Google’s Advice for Testing Your Website
For example, did you know that on average users scroll down 5.9 times as often as they scroll up, meaning that often once a page content is scrolled past, it is “lost” .
If you have never though of these things before or did not succeed in finding an answer to these questions before, this is a good opportunity to find an answer to these questions.
I have outlined Google’s advice for you below:
First, think about your user
Whether you are launching a new web project or completely revamping your existing site some important questions need to be asked answers to which will add value to your website.
- How might users access your site—home, office, on-the-go?
- How tech-savvy are your visitors?
- How familiar are users with the subject matter of your website?
Even before you get started a brief profile of your user’s behavioral patterns will give you enough information to help you plan the website content and design as per the user’s liking. So basically you should be looking for information that helps you score your site for its functionality, ease of finding information and common site interactions.
- Sample size: You can start with your family and friends and even a group of five people can provide substantial information on the common problems in your layouts and navigation.
- Choosing your testers: While every tester will give a different feedback, concentrate on the feedbacks that only focus on a particular pattern rather than on every individual issue encountered by the testers. For example, if more than 50% of your testers have the same usability issue; it’s likely to be a genuine problem on site.
- Testing location: Getting the users to navigate your site in your presence will give you an opportunity to observe how every individual navigates the web in their personal natural surroundings. For those who cannot do this remote testing is also a possibility and Google+ hangouts is a handy tool for this purpose.
- How to test: Ask your testers to complete 4-5 tasks, which summarize your website’s goal, and observe them. If they are around you ask them to speak out their experiences and opinions rather then giving it to you in writing.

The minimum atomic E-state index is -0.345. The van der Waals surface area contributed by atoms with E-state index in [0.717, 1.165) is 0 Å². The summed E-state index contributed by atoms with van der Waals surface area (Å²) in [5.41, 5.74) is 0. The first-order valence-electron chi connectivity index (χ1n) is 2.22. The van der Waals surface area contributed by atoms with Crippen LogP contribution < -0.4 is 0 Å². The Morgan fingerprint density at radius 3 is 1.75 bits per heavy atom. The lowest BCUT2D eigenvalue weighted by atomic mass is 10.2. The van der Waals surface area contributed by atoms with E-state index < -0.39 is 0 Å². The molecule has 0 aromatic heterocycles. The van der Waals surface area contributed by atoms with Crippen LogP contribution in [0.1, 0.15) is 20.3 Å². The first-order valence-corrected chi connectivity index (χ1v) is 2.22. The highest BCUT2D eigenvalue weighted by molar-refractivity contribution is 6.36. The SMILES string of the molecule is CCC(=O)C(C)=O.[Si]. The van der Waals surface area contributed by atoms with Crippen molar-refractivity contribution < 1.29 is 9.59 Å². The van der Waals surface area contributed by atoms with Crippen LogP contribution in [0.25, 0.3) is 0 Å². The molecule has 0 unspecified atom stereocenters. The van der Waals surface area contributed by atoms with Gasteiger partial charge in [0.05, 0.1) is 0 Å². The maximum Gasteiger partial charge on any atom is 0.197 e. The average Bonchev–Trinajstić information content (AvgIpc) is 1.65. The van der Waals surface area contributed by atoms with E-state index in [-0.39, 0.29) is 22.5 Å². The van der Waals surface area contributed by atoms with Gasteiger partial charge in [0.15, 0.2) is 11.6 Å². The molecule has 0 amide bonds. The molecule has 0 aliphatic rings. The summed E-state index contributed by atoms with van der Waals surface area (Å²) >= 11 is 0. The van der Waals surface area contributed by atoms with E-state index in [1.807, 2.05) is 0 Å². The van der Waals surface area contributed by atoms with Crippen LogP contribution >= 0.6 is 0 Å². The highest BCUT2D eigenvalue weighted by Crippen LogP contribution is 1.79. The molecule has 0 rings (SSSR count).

- What to test: You can use a basic test model in HTML to test the basic interactions, in case you do not have a fully functional site for testing. This way, you can test different navigation and layouts alternatives and check their performance before actually implementing them.
- What not to test: Your focus should be on the usability of your site rather than appearance, because only quantitative tests conducted over large groups (200+) will get you a real feedback about the appearance of your site. To test the effectiveness of your design you can offer a few descriptive keywords and ask your users to rate them as per their liking.
Apart from these, keep a check on things like:
- Highlighting hidden text/content appropriately so that it is easily accessible by the user.
- Use proper and effective language that is eye catching as well as easy to understand. Avoid using “Learn more…” in link text—as users seem to avoid clicking on a link which implies they will need to spend time learning about something.
- Check your page load speed on various network connections like public places with WiFi, secured office connections etc. Google’s Page Speed tool comes in handy over here.